Human remains of Native American found near Salinas River
Workers digging a construction site off Ramada Drive near the Salinas River uncovered human skeletal remains Wednesday, according to a city official.
Contractors notified the city and the San Luis Obispo County Coroner was called in to investigate. After an examination on the same day, the coroner determined the bones were not part of a crime scene, but Native American human remains, says Clyde Ganes, a deputy building official at the city of Paso Robles.
The California Native American Heritage Commission, a state agency, was notified and dispatched a representative to decide to relocate or re-inter the bones. The remains were probably hundreds and hundreds of years old, Ganes said. There were no artifacts found near the bones, he said. The status of the remains was not released by officials.
“This is very rare,” Ganes said. “It’s the first time in my seven years of working at the city that Native American remains have been found,” he said. The last time was during the construction of Walmart, he said.
The crew was excavating a basin for a waste water treatment plant that Firestone Brewery is building behind it’s facility at 1400 Ramada Drive. The site is east of the railroad tracks near the Salinas River.
City officials issued a “stop work” order on the site, which Ganes expects will be lifted shortly. Firestone followed all the monitoring requirements, Ganes said.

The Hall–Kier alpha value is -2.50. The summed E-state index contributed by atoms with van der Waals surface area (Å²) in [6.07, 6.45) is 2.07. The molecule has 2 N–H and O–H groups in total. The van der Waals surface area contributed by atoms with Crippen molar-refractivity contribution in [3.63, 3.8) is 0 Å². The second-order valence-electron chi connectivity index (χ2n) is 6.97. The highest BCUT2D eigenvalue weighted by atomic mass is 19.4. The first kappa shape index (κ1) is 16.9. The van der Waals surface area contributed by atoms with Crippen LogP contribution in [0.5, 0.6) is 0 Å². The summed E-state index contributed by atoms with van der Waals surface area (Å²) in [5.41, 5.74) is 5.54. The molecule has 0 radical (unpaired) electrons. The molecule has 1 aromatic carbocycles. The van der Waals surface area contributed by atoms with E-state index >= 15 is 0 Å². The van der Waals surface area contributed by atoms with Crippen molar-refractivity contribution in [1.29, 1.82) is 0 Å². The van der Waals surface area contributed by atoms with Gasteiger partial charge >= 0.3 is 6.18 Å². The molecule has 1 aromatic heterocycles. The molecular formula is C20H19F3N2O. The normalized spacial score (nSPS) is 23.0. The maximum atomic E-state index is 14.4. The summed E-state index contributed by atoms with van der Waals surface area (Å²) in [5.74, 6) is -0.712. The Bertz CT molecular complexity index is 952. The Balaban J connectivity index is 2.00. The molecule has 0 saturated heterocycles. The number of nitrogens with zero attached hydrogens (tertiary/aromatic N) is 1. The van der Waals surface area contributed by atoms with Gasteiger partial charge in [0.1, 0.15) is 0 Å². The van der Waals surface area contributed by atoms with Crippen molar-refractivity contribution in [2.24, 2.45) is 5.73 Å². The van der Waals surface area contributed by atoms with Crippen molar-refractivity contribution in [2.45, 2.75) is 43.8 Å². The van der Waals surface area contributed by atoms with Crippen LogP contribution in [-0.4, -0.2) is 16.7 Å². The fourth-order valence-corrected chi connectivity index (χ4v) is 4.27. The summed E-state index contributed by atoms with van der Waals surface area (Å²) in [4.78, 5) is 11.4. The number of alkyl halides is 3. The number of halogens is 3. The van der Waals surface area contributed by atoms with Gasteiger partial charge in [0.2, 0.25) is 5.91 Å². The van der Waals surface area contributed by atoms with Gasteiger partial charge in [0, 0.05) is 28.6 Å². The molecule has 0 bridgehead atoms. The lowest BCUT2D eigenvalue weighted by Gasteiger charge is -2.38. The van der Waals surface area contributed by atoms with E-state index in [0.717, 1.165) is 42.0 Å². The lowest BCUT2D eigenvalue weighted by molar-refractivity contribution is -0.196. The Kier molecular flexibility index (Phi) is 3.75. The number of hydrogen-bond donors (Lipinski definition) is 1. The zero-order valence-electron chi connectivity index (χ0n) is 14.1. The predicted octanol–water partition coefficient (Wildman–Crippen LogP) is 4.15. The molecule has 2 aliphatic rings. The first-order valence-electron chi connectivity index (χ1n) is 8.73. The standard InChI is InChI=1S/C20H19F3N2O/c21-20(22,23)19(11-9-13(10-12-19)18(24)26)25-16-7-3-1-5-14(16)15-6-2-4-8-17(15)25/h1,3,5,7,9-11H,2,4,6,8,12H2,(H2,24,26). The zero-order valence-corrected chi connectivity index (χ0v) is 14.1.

Paso Robles was once part of the Salinan tribe, a Native American people who lived in what is now the Central Coast of California, based in the Salinas Valley and stretching south to the Chumash. Once said to have gone extinct by the U.S. Census of 1930, the Salinan Native Americans survived and are now in the process of applying for tribal recognition from the U.S. Bureau of Indian Affairs. It is estimated that there were at least 3,000 Salinans at their peak.
The Spanish found the Salinan a “friendly and charitable people,” who they were able to recruit rapidly into the mission system, according to the California Missions Resource Center. Unlike some other tribes, they adapted easily to mission life. As a result, San Antonio de Padua, grew rapidly. Within 20 years it was the largest of the central California missions.
There were two major divisions, the San Miguel in the south, on the upper course of the Salinas River and the San Antonio in the north, in the lower part of the Salinas Basin, corresponding to the two missions in the Salinas Valley – Mission San Antonio de Padua and Mission San Miguel Arcángel, according to Wikipedia. There were a Playano group which lived on the Pacific Coast in the vicinity of what is now San Simeon and Lucia. The Salinans lived by hunting and gathering and were organized in small groups with little centralized political structure.